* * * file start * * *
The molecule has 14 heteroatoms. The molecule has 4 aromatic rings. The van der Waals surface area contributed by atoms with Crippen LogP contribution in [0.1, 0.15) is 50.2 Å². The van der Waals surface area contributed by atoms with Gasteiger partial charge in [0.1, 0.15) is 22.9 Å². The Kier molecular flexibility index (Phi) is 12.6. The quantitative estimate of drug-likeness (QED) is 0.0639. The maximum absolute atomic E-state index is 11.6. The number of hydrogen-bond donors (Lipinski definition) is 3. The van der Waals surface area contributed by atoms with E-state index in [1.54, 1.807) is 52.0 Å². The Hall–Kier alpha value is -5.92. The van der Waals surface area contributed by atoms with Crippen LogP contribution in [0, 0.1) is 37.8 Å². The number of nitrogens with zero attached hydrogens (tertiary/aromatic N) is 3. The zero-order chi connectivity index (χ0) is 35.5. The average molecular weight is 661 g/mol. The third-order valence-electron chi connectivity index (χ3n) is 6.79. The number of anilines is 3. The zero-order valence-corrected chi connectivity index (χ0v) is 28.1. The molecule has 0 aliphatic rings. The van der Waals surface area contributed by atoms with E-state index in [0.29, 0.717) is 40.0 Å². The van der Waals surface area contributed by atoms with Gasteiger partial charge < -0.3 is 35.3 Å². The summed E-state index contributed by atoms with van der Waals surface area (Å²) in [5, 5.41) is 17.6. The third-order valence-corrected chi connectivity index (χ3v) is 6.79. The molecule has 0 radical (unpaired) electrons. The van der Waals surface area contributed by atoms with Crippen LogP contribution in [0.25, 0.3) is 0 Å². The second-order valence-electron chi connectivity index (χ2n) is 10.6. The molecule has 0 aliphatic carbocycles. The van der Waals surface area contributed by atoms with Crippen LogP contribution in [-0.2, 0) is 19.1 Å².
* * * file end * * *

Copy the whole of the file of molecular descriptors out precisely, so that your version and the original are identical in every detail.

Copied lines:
The molecule has 14 heteroatoms. The molecule has 4 aromatic rings. The van der Waals surface area contributed by atoms with Crippen LogP contribution in [0.1, 0.15) is 50.2 Å². The van der Waals surface area contributed by atoms with Gasteiger partial charge in [0.1, 0.15) is 22.9 Å². The Kier molecular flexibility index (Phi) is 12.6. The quantitative estimate of drug-likeness (QED) is 0.0639. The maximum absolute atomic E-state index is 11.6. The number of hydrogen-bond donors (Lipinski definition) is 3. The van der Waals surface area contributed by atoms with E-state index in [1.54, 1.807) is 52.0 Å². The Hall–Kier alpha value is -5.92. The van der Waals surface area contributed by atoms with Crippen LogP contribution in [0, 0.1) is 37.8 Å². The number of nitrogens with zero attached hydrogens (tertiary/aromatic N) is 3. The zero-order chi connectivity index (χ0) is 35.5. The average molecular weight is 661 g/mol. The third-order valence-electron chi connectivity index (χ3n) is 6.79. The number of anilines is 3. The zero-order valence-corrected chi connectivity index (χ0v) is 28.1. The molecule has 0 aliphatic rings. The van der Waals surface area contributed by atoms with E-state index in [0.29, 0.717) is 40.0 Å². The van der Waals surface area contributed by atoms with Gasteiger partial charge < -0.3 is 35.3 Å². The summed E-state index contributed by atoms with van der Waals surface area (Å²) in [5, 5.41) is 17.6. The third-order valence-corrected chi connectivity index (χ3v) is 6.79. The molecule has 0 radical (unpaired) electrons. The van der Waals surface area contributed by atoms with Crippen LogP contribution in [0.25, 0.3) is 0 Å². The second-order valence-electron chi connectivity index (χ2n) is 10.6. The molecule has 0 aliphatic carbocycles. The van der Waals surface area contributed by atoms with Crippen LogP contribution in [-0.2, 0) is 19.1 Å².